So, how do you decide what you need to batch work and how to prioritize your tasks? It is important to have an idea of deadlines and what needs to get done so that you are meeting your obligations, and you don’t want to overload one week. I keep a physical planner where I write out all of my deadlines. At the beginning of the week, I look over what all I have due and set big goals for the week. This is usually something that I have a deadline upcoming or just a major project or task I want to finish. Once I have my big weekly goals, I go about planning my days. Usually big goals can break down into smaller tasks and that’s how I split out my week. I also add in my daily tasks of things like emails.
For example, if you have a research paper due on Friday that could be the big weekly goal. The smaller tasks might be finding sources, reading through the sources, making a draft of the paper, doing a final edit, getting a peer to review, and doing all citations. Now, let’s assume this is a super basic research project and the total time involved is 15 hours. You could theoretically do that in 2 days. But, this project involves asking a peer to review and also doing multiple edits. It’s always important to take breaks in between edits so that you come back to the project refreshed. So, planning this out over the whole week and front loading the research onto Monday and Tuesday will give you flexibility to easily finish by Friday. And you won’t feel nearly as stressed!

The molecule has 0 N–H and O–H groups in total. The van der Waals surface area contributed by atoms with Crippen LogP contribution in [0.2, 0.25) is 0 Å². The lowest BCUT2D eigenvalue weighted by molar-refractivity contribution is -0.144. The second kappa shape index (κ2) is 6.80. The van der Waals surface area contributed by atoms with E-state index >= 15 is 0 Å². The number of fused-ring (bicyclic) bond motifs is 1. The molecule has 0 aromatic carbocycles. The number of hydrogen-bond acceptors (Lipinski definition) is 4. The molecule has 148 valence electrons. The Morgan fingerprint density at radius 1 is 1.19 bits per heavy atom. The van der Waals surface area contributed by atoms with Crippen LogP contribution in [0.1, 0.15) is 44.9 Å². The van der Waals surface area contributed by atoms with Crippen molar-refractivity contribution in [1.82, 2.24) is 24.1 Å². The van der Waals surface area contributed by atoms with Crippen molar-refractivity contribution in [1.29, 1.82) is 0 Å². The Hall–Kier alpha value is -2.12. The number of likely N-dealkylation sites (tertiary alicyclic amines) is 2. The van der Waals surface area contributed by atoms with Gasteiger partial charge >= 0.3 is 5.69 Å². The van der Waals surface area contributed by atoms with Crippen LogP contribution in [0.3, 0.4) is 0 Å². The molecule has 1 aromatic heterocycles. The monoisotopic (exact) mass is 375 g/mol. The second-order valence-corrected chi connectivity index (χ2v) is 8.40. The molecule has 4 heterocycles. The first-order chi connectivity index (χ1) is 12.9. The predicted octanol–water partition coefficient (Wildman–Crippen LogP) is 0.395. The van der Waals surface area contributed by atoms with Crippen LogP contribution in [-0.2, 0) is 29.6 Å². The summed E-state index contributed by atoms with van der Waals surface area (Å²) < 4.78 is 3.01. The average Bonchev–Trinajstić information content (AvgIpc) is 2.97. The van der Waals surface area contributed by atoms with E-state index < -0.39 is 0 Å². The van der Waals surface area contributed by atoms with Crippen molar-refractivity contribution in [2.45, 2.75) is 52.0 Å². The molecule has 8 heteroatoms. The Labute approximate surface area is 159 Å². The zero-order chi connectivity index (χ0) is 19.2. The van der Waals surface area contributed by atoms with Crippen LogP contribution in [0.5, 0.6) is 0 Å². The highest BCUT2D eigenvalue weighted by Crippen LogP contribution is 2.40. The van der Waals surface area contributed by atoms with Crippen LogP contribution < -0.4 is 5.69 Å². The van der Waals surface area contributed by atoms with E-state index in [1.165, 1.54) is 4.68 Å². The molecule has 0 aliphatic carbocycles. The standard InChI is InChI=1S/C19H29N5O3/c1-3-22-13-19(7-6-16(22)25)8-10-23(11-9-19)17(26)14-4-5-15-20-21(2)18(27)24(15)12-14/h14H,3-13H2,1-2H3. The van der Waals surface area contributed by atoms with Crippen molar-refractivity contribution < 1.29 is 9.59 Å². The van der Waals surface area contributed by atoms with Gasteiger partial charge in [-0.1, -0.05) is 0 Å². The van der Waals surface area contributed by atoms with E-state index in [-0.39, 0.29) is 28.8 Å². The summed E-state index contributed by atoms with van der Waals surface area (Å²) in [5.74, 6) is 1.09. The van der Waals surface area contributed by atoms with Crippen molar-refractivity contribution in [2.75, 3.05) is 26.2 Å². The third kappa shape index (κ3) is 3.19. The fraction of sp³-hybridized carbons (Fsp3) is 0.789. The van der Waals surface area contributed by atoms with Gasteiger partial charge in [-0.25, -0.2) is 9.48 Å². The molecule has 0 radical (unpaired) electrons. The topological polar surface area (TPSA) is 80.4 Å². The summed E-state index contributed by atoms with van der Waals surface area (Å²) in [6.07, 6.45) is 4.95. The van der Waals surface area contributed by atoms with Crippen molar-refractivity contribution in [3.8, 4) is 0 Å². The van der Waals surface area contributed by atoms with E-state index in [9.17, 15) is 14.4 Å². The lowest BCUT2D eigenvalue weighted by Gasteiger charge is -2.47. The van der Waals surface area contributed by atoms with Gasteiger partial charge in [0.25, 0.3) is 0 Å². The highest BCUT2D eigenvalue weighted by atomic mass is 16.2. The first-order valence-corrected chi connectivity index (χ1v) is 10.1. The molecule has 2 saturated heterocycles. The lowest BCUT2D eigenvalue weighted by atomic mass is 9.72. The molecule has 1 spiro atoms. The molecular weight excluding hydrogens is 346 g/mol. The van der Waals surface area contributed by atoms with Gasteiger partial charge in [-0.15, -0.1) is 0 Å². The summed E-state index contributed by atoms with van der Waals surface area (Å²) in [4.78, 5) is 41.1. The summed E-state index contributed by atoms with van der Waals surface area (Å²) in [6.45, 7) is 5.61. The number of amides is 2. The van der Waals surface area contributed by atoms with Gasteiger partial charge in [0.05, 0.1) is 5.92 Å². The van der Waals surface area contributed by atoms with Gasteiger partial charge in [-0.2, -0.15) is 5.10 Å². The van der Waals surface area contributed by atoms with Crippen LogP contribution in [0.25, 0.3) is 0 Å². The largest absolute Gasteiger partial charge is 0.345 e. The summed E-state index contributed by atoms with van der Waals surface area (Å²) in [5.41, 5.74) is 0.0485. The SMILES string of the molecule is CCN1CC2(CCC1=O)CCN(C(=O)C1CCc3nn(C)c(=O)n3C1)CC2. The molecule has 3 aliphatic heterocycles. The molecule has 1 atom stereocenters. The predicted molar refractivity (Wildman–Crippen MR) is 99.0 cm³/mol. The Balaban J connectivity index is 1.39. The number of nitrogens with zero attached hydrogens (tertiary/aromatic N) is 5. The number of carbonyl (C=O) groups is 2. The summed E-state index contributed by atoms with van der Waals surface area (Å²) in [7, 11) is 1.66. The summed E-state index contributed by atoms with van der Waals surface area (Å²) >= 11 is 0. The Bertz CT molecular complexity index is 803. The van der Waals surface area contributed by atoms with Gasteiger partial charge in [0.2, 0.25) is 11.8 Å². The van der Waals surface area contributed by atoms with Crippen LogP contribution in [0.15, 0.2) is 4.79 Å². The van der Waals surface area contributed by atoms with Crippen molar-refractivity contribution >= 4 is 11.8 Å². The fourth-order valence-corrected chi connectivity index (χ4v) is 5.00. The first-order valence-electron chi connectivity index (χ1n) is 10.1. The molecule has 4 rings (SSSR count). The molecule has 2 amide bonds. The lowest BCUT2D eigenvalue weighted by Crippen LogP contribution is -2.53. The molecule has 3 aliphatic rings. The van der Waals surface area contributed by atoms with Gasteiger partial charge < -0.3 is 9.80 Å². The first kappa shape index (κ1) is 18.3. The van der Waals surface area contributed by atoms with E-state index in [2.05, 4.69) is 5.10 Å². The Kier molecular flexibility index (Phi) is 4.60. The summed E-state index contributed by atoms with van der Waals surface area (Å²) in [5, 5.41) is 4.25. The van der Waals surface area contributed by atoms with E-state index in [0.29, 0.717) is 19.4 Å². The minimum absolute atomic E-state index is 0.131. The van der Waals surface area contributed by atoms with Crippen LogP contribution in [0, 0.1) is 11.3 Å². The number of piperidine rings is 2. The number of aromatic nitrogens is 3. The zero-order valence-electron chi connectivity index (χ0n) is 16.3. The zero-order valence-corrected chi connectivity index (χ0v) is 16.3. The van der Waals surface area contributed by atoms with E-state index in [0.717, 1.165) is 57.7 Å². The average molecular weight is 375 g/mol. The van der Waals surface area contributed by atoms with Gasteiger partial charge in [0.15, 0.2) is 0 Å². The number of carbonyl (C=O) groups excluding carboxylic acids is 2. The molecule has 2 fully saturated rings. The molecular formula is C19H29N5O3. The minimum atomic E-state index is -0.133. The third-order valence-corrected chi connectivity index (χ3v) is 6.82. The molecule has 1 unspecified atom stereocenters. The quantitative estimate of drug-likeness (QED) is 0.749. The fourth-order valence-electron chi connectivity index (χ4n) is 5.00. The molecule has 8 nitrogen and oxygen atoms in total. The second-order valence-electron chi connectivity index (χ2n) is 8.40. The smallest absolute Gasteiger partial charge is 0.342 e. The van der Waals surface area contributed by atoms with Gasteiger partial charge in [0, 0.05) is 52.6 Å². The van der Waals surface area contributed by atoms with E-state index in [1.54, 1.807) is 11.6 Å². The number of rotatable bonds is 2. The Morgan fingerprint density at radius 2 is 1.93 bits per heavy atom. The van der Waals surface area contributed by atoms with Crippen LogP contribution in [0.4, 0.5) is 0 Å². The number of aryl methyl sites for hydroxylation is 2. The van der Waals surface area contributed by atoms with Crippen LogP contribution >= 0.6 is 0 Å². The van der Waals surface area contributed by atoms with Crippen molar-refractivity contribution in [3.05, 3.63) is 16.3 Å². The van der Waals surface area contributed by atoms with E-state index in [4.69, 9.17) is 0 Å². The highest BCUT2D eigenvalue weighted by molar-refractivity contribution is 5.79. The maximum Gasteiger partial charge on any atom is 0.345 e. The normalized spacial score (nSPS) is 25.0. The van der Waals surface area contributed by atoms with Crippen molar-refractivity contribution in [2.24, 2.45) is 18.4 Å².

This one is so important. You have to take breaks!! I recommend taking a 15-30minute break after a batch working session to get outside, go for a walk, fix a snack, and just get away from your desk. I also recommend taking a 5-10 minute break every hour outside of batch working to do the same. Try to avoid the urge to just scroll social media during these breaks. Our eyes need a break from the constant screens. It can also have a negative impact on our mental health to spend too much time on social media, especially now.
Finally, make sure you set some limits to your work. I usually try to work between 7:30am and 6:30pm (I don’t always work this whole time but those are the lower and upper bounds). I like to give myself work-free time in the early morning and later evening to work out, make dinner, hang out with my husband, and watch a show. If you’re constantly working, you’ll get drained even with the smaller breaks. Weekends are another great example! I know as a student it is super easy to think of weekends as opportunities to catch up on work. And while you may need to get work done on the weekend, try to also schedule some fun activities with friends! Maybe this looks like a walk around the park, or a zoom hangout (since we are currently sheltering in place). It could also be doing a fun hobby or reading a book. It’s important to re-energize ourselves with leisure activities as well!
There are my 5 productivity tips for working from home (and just working in general!). I hope they are helpful to you as you navigate this new season of work! If you have productivity tips to share I’d love to hear them. Comment below with your favorite tips!